While we stay home and write songs, people all over the world are speaking out, marching, fighting and dying against tyrannical and unjust governments. We call some of them “protesters” and give them our heartfelt, if meaningless, support. We call some of them “insurgents” and deliver them for interrogation to tyrannical governments like the ones the “protesters” are fighting against. We call others Tea Partiers and lament the effect of their violent rhetoric on our society. Still others, we’ve barely paid attention to; Libya’s southeast neighbor divided itself in half last month and few of us even know why, or which half is the “good” half.
All those divided countries confused me when I was a child. “North” was usually bad — in Vietnam and Korea — but not in Yemen. East Germany was bad, but we lamented the fate of those in East Pakistan during the war that turned into Bangladesh. Every morning we pledged a grievance to the Republic for which we were standing up with our hands over our hearts, but never for the People’s Republic or the Democratic Republic or the People’s Democratic Republic.
So which of these revolutions are good news? For years I had a proverb in the quote server that’s making the rounds again: “Now, people exploit people. After the revolution, it will be the other way around.” And good news for whom? Will the good guys win?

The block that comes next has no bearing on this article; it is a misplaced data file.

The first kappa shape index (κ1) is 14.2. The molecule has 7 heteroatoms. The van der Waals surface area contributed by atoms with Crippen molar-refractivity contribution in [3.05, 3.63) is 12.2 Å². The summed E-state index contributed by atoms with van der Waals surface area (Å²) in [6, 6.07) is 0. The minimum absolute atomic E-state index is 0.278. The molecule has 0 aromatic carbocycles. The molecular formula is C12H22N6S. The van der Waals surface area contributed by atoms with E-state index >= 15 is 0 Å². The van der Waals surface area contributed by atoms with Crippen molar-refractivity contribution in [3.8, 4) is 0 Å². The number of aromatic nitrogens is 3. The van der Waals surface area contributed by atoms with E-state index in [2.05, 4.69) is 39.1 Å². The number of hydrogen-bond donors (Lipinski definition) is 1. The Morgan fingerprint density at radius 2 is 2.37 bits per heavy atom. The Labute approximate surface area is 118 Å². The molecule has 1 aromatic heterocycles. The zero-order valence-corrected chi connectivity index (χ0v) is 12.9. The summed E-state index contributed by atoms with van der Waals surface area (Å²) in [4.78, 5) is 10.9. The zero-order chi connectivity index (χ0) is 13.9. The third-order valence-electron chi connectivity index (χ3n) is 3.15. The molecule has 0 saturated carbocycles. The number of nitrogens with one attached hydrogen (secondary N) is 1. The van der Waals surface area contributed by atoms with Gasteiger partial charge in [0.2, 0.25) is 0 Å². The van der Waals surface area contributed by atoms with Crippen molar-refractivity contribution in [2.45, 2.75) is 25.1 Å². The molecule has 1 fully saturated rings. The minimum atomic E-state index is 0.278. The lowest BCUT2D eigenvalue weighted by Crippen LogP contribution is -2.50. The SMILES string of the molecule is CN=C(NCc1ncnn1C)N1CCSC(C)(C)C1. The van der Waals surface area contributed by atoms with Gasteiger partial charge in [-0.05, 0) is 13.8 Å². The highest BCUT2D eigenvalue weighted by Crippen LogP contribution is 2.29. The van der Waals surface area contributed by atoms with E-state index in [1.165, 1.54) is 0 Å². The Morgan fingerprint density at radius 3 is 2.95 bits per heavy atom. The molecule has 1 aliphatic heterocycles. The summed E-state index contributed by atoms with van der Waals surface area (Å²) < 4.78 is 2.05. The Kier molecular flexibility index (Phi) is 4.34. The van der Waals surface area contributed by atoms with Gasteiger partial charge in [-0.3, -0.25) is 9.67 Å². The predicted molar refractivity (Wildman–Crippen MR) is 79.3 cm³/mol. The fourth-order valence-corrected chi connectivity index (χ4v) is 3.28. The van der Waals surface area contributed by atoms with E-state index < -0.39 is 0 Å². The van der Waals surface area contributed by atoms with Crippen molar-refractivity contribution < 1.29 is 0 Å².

Are we good guys? A lot of the people in the “Arab street” don’t think so. I’m writing this on a laptop on an airplane about to land in George Bush International Airport. The plane burns fuel supplied by tyrants. My laptop and cell phone contain rare minerals mined by slaves, often children, in Congo and Rwanda. I’m wearing clothes made by people who’d rebel if they could. What if they did? My clothes would get more expensive, just as the price of gas started rising when the popular rebellions moved towards the oil-producing nations.
Despite what we like to think about the value of social networks, the increasing unrest may be driven by the simple fact of rising food prices and deteriorating economies. Just as the midterm elections were not an endorsement of dementia, but the rage of frightened and powerless people. Meanwhile, the rest of us simply do not seem to be frightened enough.